Australians are ambivalent towards its National Day or Foundation Day which also falls on Jan 26.
While Indians celebrate Jan 26, to commemorate the establishment of their Constitution in January 1950, Australians celebrate their National Day on Jan 26, because the colonial British arrived in Australia on Jan 26.
The day marks the 1788 landing of the First Fleet at Sydney Cove and the Union Flag being raised by Arthur Phillip, proclaiming British sovereignty.
The National Day celebrations have been continuing since early 1800s.
By 1935 Australia Day, was being celebrated all over Australia. But soon after one also saw Indigenous Australians marking the day as Invasion Day.
The problem continued as people felt that aboriginals must be given a place in country’s identity. The National Day thus became a rallying point to remember the hardships felt by the Aboriginals under the Colonialists.
However, for long time now the Indigenous people of Australia have been holding it as Invasion Day, Survival Day to highlight the fact that the land of the indigenous people were taken away by the conquerors.
There is also a demand that the date be changed or it should not be celebrated but those who want the date changed are still in the minority. Many want that these celebrations should include more and more indigenous people and items, as all of them are part of Australia.
The problem actually arises from the fact that the Constitution of Australia does not recognise the Aboriginals and the Torres Strait Islanders, or the original occupants of Australia.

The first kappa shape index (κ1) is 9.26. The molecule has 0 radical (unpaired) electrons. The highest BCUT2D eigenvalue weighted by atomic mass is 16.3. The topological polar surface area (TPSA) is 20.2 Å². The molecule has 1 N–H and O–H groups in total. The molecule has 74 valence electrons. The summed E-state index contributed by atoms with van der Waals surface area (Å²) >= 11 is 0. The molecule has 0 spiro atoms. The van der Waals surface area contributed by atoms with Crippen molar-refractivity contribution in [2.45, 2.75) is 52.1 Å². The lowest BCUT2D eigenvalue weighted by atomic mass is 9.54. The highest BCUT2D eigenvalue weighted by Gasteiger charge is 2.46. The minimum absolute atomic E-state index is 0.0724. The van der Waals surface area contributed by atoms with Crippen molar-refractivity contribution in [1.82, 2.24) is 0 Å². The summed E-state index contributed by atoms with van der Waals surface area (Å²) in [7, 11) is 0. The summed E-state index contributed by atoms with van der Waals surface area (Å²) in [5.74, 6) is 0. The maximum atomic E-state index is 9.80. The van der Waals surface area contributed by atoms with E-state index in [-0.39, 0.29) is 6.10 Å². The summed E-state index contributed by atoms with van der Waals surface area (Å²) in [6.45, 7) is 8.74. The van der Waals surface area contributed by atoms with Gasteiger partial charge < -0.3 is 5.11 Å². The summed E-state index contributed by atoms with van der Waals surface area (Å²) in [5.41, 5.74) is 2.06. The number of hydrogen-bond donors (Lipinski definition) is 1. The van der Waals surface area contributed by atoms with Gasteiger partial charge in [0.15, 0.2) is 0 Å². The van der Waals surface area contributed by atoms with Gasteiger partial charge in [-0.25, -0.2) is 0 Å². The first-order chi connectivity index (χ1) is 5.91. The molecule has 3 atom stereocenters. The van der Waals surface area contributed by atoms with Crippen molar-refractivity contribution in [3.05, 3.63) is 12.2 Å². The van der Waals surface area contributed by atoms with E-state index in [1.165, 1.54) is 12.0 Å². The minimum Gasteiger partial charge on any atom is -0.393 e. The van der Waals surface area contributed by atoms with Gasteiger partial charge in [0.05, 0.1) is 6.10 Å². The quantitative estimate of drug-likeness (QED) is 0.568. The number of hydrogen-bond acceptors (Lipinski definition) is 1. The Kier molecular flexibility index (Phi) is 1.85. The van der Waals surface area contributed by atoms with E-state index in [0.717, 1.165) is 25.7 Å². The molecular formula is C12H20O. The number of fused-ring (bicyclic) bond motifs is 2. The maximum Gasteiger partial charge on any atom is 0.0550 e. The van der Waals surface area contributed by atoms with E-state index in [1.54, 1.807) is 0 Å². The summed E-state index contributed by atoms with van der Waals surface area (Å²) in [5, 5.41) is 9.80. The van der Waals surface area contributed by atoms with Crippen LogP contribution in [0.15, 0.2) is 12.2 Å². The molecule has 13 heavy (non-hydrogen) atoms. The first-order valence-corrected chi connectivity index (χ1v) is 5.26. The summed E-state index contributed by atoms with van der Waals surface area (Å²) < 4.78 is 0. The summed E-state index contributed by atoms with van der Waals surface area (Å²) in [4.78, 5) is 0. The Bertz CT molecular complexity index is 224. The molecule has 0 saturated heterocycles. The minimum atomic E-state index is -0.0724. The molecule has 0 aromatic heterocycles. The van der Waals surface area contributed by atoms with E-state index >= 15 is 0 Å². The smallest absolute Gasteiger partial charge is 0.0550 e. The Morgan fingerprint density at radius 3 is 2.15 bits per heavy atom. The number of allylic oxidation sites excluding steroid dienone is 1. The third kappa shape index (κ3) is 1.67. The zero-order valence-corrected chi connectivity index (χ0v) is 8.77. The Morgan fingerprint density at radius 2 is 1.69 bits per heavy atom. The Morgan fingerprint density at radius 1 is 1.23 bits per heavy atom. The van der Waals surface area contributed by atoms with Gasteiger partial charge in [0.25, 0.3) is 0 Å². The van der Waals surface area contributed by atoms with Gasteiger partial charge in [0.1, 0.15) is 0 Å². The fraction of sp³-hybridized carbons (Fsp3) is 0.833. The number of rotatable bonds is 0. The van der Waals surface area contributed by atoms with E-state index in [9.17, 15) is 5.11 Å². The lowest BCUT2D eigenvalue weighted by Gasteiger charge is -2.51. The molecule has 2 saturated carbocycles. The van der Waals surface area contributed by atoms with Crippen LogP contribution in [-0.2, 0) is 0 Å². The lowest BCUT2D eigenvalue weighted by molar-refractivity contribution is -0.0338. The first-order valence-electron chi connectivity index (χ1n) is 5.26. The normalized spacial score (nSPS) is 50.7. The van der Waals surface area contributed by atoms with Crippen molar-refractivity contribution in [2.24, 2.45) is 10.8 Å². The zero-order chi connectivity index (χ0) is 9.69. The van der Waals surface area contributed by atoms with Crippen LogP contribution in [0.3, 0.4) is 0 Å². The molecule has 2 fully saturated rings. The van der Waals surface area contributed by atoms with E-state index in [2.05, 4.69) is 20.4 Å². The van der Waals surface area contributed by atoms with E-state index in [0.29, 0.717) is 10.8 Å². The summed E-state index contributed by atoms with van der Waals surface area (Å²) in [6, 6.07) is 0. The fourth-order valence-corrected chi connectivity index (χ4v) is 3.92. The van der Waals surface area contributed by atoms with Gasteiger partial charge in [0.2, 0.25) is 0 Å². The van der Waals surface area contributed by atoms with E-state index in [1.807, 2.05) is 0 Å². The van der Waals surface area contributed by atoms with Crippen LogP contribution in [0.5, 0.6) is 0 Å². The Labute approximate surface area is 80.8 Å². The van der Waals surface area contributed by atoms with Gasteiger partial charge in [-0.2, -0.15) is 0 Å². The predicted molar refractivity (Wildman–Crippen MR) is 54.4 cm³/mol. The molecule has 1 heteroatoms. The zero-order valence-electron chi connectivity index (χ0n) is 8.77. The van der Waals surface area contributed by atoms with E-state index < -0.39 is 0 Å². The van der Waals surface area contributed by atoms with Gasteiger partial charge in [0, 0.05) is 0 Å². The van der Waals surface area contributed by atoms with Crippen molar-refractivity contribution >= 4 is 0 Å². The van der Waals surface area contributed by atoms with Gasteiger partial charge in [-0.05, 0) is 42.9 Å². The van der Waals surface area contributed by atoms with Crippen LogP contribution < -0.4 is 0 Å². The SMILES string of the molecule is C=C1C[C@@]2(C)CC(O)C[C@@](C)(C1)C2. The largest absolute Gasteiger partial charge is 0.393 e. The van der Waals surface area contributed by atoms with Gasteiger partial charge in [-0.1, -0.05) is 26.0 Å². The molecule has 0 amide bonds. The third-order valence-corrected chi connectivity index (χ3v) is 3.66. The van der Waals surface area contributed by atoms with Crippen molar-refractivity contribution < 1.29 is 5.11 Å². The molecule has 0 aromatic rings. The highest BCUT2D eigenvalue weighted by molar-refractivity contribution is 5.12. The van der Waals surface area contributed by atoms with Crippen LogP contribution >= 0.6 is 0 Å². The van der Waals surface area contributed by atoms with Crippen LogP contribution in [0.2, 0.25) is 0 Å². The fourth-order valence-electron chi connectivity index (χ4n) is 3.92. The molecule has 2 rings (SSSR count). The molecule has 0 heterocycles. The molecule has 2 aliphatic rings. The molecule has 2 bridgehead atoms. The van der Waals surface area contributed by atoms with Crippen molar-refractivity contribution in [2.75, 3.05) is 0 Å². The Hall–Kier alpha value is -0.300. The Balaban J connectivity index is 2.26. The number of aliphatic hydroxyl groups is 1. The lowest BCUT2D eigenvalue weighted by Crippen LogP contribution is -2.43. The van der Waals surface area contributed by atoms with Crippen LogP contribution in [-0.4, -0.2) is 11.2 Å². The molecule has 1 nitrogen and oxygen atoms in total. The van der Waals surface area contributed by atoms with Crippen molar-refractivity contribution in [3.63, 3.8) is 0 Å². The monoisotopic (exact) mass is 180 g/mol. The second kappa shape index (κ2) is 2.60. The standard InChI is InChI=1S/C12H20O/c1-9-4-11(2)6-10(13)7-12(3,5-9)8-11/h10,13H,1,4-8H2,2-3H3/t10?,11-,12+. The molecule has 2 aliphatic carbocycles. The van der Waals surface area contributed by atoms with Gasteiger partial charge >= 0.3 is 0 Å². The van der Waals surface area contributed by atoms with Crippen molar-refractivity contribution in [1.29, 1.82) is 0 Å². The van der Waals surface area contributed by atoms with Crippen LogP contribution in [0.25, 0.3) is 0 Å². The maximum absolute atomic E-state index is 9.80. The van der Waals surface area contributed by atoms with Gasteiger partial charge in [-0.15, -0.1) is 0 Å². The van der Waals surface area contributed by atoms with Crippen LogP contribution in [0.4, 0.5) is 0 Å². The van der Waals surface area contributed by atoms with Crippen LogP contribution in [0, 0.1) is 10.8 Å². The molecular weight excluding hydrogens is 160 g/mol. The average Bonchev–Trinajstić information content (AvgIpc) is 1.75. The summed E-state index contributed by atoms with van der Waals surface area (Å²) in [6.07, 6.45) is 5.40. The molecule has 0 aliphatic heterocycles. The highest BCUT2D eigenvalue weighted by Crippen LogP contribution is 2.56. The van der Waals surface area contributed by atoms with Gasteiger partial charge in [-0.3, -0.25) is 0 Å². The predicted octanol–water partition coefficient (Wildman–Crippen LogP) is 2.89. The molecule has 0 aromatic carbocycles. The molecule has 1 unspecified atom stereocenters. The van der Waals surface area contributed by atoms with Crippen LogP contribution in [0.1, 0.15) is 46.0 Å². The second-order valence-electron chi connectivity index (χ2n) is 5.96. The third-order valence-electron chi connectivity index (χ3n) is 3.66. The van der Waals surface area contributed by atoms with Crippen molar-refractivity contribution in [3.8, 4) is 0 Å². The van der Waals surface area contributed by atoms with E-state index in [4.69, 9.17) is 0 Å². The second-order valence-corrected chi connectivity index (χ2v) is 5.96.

Even this 2023, large protests took place and marches were carried out from Parliament House to Federation Square and many other parts of the country.
The idea was to protest against Australia Day and highlight the alleged injustices faced by Aboriginal people.
The Aborgines want power and feel that they are the sovereign of the country as it is their land.
The problem would clearly be solved if the Constitution was amended with people voting that they want to recognise indigenous Australians in the Constitution.
At the time of framing of the Australian constitution by the European settlers the land belonged only to them and the Aboriginal and Torres Strait Islander peoples were not considered as part of the new nation.
The original settlers are thus “missing” from the Constitution of Australia itself. It is only now to strengthen the country and its unity that amendments to the Constitution are being thought of.
The recognition it is felt will lead to greater unity, democracy and protect the right of all Australians sharing equally as citizens of the country reconciling all their differences.